Jon Renner

Two with Science Hill roots to be inducted into National Wrestling HOF


Science Hill High School will add more members to the National Wrestling Hall of Fame this weekend as Science Hill girls wrestling coach Jon Renner and Science Hill alumni Captain Frederick “Erick” Waage will have their names enshrined at the museum in Stillwater, Oklahaoma. 

Renner is being inducted into the National Wrestling Hall of Fame for Lifetime Service. This category recognizes individuals for post competitive contribution. Waage – the 2002 state champion at 171 pounds - is being awarded the Outstanding American Award, which recognizes individuals succeeding outside of wrestling due in part to something gained while wrestling.

“These are two great representatives of Science Hill High School and wrestling in the state,” said Science Hill’s Jeff Price, who was inducted into the National Wrestling Hall of Fame in 2010. “Jon has done a lot of thankless jobs...Erick is the exact type of kid that anyone wants.”

Renner has been giving back to the sport for over 25 years, first as a referee and then as an assistant for Jefferson County, Carson Newman College and currently Science Hill High School. Renner has been involved from all sides of the sport - the yelling and being yelled at, except that he is one of the quiet guys doing it all out of the spotlight.ErickWaagewithCoachPrice

“Girl’s wrestling would not even exist in Tennessee if it wasn’t for Jon,” Price said. “He’s been the glue that has held that together.”

Renner was a bit more quiet about the impact he’s had on the sport and harped more on the impact that sport’s had on him.

“I’d rather the girls get the glory,” said Renner, who led the Lady Hilltoppers to the first sanctioned state championship in 2015. “I’m just steering the ship. But it is nice to be well-thought of and it’s really just overwhelming.”

Renner said that wrestling helped mold him into the person he is now, from a 110-pound freshman at Greeneville High School, to an influential instructional-assistant at Science Hill’s Topper Academy.

“I knew early on about the intrinsic satisfaction of helping someone achieve a certain goal,” Renner said. “As I got into wrestling, I wanted to be like my wrestling coach (David Hollowell), because I saw what wrestling did for my life and I wanted to be like my coach.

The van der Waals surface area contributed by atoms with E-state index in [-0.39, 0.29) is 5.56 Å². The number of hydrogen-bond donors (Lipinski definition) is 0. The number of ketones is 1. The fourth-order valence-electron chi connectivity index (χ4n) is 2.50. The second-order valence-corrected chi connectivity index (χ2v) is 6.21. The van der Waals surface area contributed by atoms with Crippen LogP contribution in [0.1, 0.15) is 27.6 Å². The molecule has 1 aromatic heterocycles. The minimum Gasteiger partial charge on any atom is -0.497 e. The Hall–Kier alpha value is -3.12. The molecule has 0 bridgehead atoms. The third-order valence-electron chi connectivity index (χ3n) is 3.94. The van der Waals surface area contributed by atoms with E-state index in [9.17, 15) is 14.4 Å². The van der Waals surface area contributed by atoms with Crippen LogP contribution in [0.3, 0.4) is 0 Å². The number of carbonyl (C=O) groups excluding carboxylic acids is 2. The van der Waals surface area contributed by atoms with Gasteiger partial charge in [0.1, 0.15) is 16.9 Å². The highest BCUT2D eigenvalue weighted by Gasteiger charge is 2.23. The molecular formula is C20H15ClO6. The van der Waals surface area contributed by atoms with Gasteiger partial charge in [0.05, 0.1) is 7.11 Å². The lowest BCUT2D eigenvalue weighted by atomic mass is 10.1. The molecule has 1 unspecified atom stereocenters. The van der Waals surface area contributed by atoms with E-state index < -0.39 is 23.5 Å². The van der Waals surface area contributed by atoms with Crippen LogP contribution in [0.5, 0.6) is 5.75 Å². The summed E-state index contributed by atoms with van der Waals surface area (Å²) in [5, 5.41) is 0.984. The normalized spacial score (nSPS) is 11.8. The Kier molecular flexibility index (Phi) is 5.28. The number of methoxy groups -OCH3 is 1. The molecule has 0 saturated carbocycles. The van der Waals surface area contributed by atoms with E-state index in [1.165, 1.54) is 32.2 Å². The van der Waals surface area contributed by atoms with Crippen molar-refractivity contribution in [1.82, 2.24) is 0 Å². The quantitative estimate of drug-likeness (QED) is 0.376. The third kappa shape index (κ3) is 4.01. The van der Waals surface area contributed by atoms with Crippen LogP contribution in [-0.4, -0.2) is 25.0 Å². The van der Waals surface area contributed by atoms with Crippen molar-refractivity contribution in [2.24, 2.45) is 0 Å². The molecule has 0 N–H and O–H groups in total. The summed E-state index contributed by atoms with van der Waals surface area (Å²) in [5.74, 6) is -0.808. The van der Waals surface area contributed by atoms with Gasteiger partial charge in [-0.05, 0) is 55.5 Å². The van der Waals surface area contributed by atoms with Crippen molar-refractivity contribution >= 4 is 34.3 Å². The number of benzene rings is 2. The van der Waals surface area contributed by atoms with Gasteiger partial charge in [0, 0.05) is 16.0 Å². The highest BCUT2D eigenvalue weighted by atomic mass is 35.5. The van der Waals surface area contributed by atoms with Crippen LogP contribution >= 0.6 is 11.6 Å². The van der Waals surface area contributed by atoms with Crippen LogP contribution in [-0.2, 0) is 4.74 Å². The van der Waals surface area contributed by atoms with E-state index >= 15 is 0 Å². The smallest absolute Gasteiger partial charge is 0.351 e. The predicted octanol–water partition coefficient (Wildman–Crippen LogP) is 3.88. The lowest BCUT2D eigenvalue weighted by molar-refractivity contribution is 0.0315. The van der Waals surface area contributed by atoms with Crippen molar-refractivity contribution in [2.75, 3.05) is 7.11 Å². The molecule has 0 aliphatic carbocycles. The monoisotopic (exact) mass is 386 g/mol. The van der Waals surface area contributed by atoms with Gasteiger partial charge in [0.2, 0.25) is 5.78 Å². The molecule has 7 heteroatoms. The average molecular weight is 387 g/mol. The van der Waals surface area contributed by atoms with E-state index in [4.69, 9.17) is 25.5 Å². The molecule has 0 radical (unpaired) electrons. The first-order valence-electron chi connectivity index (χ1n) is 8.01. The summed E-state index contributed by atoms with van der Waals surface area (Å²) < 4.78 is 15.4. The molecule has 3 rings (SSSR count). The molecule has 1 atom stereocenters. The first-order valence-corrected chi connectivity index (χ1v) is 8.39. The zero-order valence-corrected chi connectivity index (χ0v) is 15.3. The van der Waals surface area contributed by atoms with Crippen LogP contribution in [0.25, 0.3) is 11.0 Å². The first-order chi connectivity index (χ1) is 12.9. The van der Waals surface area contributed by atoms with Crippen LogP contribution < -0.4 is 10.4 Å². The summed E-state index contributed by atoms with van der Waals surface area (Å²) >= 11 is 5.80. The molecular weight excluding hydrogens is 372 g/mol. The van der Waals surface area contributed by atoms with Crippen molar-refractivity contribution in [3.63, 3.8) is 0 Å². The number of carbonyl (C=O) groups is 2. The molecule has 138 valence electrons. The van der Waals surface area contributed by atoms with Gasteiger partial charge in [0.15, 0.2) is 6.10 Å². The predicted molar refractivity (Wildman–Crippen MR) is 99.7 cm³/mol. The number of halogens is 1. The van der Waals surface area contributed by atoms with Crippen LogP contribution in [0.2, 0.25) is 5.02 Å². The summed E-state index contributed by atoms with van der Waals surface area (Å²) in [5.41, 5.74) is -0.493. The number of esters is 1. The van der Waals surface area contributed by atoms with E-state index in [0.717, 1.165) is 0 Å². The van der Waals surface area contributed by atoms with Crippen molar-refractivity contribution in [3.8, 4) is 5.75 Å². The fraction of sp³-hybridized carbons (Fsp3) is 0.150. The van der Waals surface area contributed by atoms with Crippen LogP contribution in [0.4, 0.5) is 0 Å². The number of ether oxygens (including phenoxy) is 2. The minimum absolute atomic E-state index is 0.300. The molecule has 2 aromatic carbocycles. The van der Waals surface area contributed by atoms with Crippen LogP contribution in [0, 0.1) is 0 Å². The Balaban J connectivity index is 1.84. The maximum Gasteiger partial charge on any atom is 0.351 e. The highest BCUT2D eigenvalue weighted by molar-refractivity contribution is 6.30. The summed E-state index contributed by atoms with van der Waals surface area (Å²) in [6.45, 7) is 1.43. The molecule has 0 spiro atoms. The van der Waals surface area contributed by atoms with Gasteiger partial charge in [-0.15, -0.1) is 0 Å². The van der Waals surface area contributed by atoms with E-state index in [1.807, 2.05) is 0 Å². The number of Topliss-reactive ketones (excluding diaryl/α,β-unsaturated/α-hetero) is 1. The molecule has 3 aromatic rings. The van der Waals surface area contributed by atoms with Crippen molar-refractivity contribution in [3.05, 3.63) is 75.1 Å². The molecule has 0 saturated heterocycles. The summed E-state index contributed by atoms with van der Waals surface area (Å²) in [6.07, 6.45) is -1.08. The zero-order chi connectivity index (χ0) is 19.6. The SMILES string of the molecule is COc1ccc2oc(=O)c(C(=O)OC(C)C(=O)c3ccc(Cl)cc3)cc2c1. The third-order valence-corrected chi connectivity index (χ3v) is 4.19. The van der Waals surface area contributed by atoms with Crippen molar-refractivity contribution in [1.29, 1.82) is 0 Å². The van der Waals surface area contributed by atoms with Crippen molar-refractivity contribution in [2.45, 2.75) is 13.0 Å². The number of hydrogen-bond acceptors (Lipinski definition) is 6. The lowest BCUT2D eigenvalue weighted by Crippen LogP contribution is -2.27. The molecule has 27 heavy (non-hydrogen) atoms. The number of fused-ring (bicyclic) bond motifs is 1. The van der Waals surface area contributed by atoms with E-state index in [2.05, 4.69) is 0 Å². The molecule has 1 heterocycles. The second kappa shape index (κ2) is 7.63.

“I view it more as a calling, not a job. I think that if you go into it as a job, they’re probably 100 other things that you could go do that are less stressful, but not a tenth as rewarding.”

Waage also used the lessons from the mat – and his former high school wrestling coach Jeff Price – to mold a him into a military man that has successfully returned from five deployments in Afghanistan and earned a bronze star.

He attributes the hard practices, sacrifice and “team above self-concepts” to help him endure the physical and mental rigors at the US Army Academy at West Point. Waage advanced through and graduated from US Army Airborne and US Army Ranger Schools. Captain Waage also holds certificates from MIT, University of Pennsylvania Wharton School as well as a Masters from Columbia University.

“My parents prepared me intellectually and they instilled values in me, but then they gave me to Jeff Price who molded me into a good wrestler and provided that mentorship,” Waage said. “And it was that foundation and that grit that have helped me find success in life.

“The discussions that I had with Coach Price on the back of the bus were some very influential discussions on how I view the world.”

Price was the man who pinned Wings on Waage after he graduated from US Army Airborne training and the two still stay in constant contact today.

“He is the exact type of kid that anyone wants,” Price said. “He’s a great example of what kind of kid we are trying to make (through wrestling). He’s taken these lessons and he became a great military officer, he’s a great husband and a great father.”

The ceremony by the National Wrestling Hall of Fame, Tennessee Chapter, will be on Saturday, August 18 in Knoxville. The inductees will permanently be enshrined at the National Wrestling Hall of Fame in Stillwater, Oklahoma.